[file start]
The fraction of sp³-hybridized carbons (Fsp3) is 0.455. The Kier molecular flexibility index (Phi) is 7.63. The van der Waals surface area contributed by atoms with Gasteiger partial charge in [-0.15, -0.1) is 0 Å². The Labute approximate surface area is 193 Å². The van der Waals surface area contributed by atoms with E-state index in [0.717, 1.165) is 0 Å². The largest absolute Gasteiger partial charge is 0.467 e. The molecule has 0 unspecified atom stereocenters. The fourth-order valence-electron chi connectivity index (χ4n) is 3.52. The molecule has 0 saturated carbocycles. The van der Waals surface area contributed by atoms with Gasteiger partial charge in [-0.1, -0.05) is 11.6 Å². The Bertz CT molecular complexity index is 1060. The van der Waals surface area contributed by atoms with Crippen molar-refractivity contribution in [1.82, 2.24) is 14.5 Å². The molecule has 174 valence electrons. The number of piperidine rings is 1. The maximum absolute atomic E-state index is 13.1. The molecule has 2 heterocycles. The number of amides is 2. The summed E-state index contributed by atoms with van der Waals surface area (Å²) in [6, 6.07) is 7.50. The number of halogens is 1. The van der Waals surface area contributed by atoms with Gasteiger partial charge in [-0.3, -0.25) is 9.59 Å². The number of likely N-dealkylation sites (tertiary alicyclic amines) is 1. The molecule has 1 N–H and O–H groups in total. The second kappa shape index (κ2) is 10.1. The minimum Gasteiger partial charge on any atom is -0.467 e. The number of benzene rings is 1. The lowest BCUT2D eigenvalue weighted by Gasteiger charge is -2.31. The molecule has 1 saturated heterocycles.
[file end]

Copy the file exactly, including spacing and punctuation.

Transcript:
The fraction of sp³-hybridized carbons (Fsp3) is 0.455. The Kier molecular flexibility index (Phi) is 7.63. The van der Waals surface area contributed by atoms with Gasteiger partial charge in [-0.15, -0.1) is 0 Å². The Labute approximate surface area is 193 Å². The van der Waals surface area contributed by atoms with E-state index in [0.717, 1.165) is 0 Å². The largest absolute Gasteiger partial charge is 0.467 e. The molecule has 0 unspecified atom stereocenters. The fourth-order valence-electron chi connectivity index (χ4n) is 3.52. The molecule has 0 saturated carbocycles. The van der Waals surface area contributed by atoms with Gasteiger partial charge in [-0.1, -0.05) is 11.6 Å². The Bertz CT molecular complexity index is 1060. The van der Waals surface area contributed by atoms with Crippen molar-refractivity contribution in [1.82, 2.24) is 14.5 Å². The molecule has 174 valence electrons. The number of piperidine rings is 1. The maximum absolute atomic E-state index is 13.1. The molecule has 2 heterocycles. The number of amides is 2. The summed E-state index contributed by atoms with van der Waals surface area (Å²) in [6, 6.07) is 7.50. The number of halogens is 1. The van der Waals surface area contributed by atoms with Gasteiger partial charge in [-0.3, -0.25) is 9.59 Å². The number of likely N-dealkylation sites (tertiary alicyclic amines) is 1. The molecule has 1 N–H and O–H groups in total. The second kappa shape index (κ2) is 10.1. The minimum Gasteiger partial charge on any atom is -0.467 e. The number of benzene rings is 1. The lowest BCUT2D eigenvalue weighted by Gasteiger charge is -2.31. The molecule has 1 saturated heterocycles.